1) Sit them on the floor or whatever seat you've got around.
2) Save up and order specialist seating from Hanoi or HCMC - around $100 for a very basic chair, off the shelf, which may or may not fit well. Then it's a few weeks wait and an expensive delivery (1000+ km). In a years time, when the child has grown too big for it, save up another $100..... and order another one (bear in mind some families are living on around $2-3 per day).
3) Try to find a kind charity or organisation to order one for you. And another one in a year's time. Then another one....
or 4) Make your own seats to measure.....
So, one of my main focuses here has been to teach the therapist and volunteers how to make strong, durable, made-to-measure chairs from cheap (or free) locally available materials.
I attribute all the techniques we’re using here to the late Bevill Packer and the very much alive and inspiring Jean Westmacott, who refined these methods in Zimbabwe and other countries. Jean runs training programmes in the UK and abroad, and has generously made their advice and instructions freely available on the web. Please see ‘www.cerebralpalsyafrica.org/APT_Programmes’ or search for 'appropriate paper based technology' for more information on their projects.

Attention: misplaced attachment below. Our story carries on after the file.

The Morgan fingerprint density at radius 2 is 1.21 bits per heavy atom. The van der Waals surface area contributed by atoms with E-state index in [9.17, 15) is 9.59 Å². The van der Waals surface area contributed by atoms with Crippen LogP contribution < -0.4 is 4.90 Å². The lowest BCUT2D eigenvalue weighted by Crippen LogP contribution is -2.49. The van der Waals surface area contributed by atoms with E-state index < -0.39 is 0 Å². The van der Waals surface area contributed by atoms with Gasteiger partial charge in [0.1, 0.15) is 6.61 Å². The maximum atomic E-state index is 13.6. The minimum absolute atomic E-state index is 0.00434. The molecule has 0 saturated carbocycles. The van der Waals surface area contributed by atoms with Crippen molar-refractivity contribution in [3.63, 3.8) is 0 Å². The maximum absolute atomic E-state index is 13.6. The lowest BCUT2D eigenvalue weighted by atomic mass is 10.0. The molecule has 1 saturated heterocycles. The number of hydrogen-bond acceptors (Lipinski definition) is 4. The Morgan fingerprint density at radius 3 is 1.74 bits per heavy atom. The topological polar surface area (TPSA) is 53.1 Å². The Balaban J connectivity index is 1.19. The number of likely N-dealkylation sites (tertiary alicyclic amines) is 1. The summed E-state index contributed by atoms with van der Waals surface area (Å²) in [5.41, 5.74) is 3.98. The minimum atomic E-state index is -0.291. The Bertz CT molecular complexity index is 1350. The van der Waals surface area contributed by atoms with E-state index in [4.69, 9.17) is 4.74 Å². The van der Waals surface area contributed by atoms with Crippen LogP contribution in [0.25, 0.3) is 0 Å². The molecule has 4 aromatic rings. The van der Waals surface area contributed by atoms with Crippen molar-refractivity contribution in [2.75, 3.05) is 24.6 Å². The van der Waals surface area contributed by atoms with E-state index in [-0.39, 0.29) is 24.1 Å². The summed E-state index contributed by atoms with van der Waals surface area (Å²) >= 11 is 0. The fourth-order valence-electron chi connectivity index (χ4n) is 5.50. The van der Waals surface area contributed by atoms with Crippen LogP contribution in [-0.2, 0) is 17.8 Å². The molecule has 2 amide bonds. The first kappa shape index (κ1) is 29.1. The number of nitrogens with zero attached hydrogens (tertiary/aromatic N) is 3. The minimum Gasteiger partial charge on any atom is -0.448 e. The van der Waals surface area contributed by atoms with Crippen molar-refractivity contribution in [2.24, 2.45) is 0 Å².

Cardboard is everywhere in Vietnam. Thanks to the prolific smoking of the adult male population, there are huge ‘Bastos’ and ‘White Horse’ boxes discarded outside every small shop. And the only glue we need is made from flour – here we’re using cassava flour, but you could use rice or wheat flour.
The only cost is around 6,000 VND (£0.20p) for the bag of flour, and then coloured paper, stickers, varnish or whatever you want to cover the chair with.
It’s basically just papier-mache, on a large scale, with some structural engineering thrown in. And it’s a lot of fun.
The first stage is to make strong, thick boards. This is done by layering large pieces of corrugated cardboard in alternate directions. We’re using 3 or 4 layers, depending on the thickness.
These are pasted together with cassava glue, which is made by adding boiling water to a paste of flour and cold water. The kids love helping with the pasting.
Then we dry the boards under tables and weights outside in the Vietnamese sun. They need turning over regularly, and dry in around 3 days.
Once the boards are dry, we measure the child and cut the pieces to the appropriate size. The sides are tensioned together with rods with splayed ends.
All the joints are then glued and re-enforced with ‘angle irons’ made from thinner cardboard.
Edges are covered with strips of magazine or newspaper, and once dry, the chair is ready for a layer of tougher paper, paint, varnish......
......in any colour or design the child chooses!
Straps can be made very cheaply by tailors at the market, and it's easy to cut holes through the back or sides to attach them.
The therapist is currently making her first chair completely independently, and I really hope that she will carry on making seating for the children in the area. It makes such a difference to their lives and to their development. Maybe some of the families can learn from her, so that when their child grows, they can make new chairs themselves…..